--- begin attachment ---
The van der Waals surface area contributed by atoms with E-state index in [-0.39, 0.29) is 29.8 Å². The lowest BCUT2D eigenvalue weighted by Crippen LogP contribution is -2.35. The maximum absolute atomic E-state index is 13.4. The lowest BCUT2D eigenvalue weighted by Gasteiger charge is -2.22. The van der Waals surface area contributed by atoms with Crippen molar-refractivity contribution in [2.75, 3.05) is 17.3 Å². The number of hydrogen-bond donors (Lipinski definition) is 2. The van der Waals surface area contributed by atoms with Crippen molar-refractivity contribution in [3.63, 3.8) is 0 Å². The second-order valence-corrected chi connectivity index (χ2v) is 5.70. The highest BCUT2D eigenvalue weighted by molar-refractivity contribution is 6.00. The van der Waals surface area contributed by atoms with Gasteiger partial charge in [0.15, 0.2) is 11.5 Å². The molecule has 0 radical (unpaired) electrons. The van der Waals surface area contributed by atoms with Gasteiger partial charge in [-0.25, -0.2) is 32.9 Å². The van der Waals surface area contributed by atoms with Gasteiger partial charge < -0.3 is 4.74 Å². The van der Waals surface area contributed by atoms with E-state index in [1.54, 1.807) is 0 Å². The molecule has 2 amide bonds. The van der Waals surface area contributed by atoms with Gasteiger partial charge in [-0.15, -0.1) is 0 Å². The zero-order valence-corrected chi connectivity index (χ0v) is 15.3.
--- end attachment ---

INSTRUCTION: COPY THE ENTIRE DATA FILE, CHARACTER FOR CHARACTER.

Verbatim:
The van der Waals surface area contributed by atoms with E-state index in [-0.39, 0.29) is 29.8 Å². The lowest BCUT2D eigenvalue weighted by Crippen LogP contribution is -2.35. The maximum absolute atomic E-state index is 13.4. The lowest BCUT2D eigenvalue weighted by Gasteiger charge is -2.22. The van der Waals surface area contributed by atoms with Crippen molar-refractivity contribution in [2.75, 3.05) is 17.3 Å². The number of hydrogen-bond donors (Lipinski definition) is 2. The van der Waals surface area contributed by atoms with Crippen molar-refractivity contribution in [3.63, 3.8) is 0 Å². The second-order valence-corrected chi connectivity index (χ2v) is 5.70. The highest BCUT2D eigenvalue weighted by molar-refractivity contribution is 6.00. The van der Waals surface area contributed by atoms with Gasteiger partial charge in [0.15, 0.2) is 11.5 Å². The molecule has 0 radical (unpaired) electrons. The van der Waals surface area contributed by atoms with Gasteiger partial charge in [-0.25, -0.2) is 32.9 Å². The van der Waals surface area contributed by atoms with Gasteiger partial charge < -0.3 is 4.74 Å². The van der Waals surface area contributed by atoms with E-state index in [1.54, 1.807) is 0 Å². The molecule has 2 amide bonds. The van der Waals surface area contributed by atoms with Gasteiger partial charge in [-0.15, -0.1) is 0 Å². The zero-order valence-corrected chi connectivity index (χ0v) is 15.3.